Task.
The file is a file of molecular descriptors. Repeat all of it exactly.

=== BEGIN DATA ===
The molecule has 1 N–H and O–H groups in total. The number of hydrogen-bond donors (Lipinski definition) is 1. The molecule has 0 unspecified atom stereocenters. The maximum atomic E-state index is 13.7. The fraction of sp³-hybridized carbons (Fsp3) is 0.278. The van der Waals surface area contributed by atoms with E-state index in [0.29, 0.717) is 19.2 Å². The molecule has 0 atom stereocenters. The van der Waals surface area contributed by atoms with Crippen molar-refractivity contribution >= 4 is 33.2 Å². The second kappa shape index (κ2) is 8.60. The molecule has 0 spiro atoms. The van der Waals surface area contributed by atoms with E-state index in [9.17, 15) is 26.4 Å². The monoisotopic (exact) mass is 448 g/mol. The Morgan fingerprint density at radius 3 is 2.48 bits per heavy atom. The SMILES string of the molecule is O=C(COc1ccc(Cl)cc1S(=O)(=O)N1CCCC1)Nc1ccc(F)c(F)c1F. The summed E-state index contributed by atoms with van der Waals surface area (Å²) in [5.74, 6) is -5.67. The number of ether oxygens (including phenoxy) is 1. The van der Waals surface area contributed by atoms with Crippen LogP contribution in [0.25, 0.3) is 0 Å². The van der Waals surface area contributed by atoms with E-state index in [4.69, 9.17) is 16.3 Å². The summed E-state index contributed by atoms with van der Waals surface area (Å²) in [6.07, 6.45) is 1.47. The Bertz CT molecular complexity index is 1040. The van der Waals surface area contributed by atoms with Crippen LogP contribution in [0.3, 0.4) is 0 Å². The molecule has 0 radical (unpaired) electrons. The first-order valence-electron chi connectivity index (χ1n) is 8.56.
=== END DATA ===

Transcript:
The molecule has 1 N–H and O–H groups in total. The number of hydrogen-bond donors (Lipinski definition) is 1. The molecule has 0 unspecified atom stereocenters. The maximum atomic E-state index is 13.7. The fraction of sp³-hybridized carbons (Fsp3) is 0.278. The van der Waals surface area contributed by atoms with E-state index in [0.29, 0.717) is 19.2 Å². The molecule has 0 atom stereocenters. The van der Waals surface area contributed by atoms with Crippen molar-refractivity contribution >= 4 is 33.2 Å². The second kappa shape index (κ2) is 8.60. The molecule has 0 spiro atoms. The van der Waals surface area contributed by atoms with E-state index in [9.17, 15) is 26.4 Å². The monoisotopic (exact) mass is 448 g/mol. The Morgan fingerprint density at radius 3 is 2.48 bits per heavy atom. The SMILES string of the molecule is O=C(COc1ccc(Cl)cc1S(=O)(=O)N1CCCC1)Nc1ccc(F)c(F)c1F. The summed E-state index contributed by atoms with van der Waals surface area (Å²) in [5.74, 6) is -5.67. The number of ether oxygens (including phenoxy) is 1. The van der Waals surface area contributed by atoms with Crippen LogP contribution in [0.25, 0.3) is 0 Å². The van der Waals surface area contributed by atoms with E-state index in [4.69, 9.17) is 16.3 Å². The summed E-state index contributed by atoms with van der Waals surface area (Å²) in [6.07, 6.45) is 1.47. The Bertz CT molecular complexity index is 1040. The van der Waals surface area contributed by atoms with Crippen LogP contribution in [0.3, 0.4) is 0 Å². The molecule has 0 radical (unpaired) electrons. The first-order valence-electron chi connectivity index (χ1n) is 8.56.